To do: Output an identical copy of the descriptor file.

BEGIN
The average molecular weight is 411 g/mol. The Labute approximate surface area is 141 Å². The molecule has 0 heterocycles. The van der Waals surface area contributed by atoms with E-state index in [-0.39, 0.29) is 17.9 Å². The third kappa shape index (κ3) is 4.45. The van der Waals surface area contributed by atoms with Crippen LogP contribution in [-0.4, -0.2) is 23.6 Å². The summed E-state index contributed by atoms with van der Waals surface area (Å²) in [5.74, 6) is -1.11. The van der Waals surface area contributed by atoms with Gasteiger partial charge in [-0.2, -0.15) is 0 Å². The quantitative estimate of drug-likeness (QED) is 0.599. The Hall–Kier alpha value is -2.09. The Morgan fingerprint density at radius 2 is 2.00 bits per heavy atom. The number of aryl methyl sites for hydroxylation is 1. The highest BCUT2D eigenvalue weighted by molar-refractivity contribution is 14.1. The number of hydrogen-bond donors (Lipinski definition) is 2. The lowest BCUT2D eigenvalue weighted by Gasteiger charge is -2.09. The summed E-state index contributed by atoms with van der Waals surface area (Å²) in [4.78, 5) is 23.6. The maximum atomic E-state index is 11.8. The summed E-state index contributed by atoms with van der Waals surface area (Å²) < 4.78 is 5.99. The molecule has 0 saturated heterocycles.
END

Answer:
The average molecular weight is 411 g/mol. The Labute approximate surface area is 141 Å². The molecule has 0 heterocycles. The van der Waals surface area contributed by atoms with E-state index in [-0.39, 0.29) is 17.9 Å². The third kappa shape index (κ3) is 4.45. The van der Waals surface area contributed by atoms with Crippen LogP contribution in [-0.4, -0.2) is 23.6 Å². The summed E-state index contributed by atoms with van der Waals surface area (Å²) in [5.74, 6) is -1.11. The van der Waals surface area contributed by atoms with Gasteiger partial charge in [-0.2, -0.15) is 0 Å². The quantitative estimate of drug-likeness (QED) is 0.599. The Hall–Kier alpha value is -2.09. The Morgan fingerprint density at radius 2 is 2.00 bits per heavy atom. The number of aryl methyl sites for hydroxylation is 1. The highest BCUT2D eigenvalue weighted by molar-refractivity contribution is 14.1. The number of hydrogen-bond donors (Lipinski definition) is 2. The lowest BCUT2D eigenvalue weighted by Gasteiger charge is -2.09. The summed E-state index contributed by atoms with van der Waals surface area (Å²) in [4.78, 5) is 23.6. The maximum atomic E-state index is 11.8. The summed E-state index contributed by atoms with van der Waals surface area (Å²) < 4.78 is 5.99. The molecule has 0 saturated heterocycles.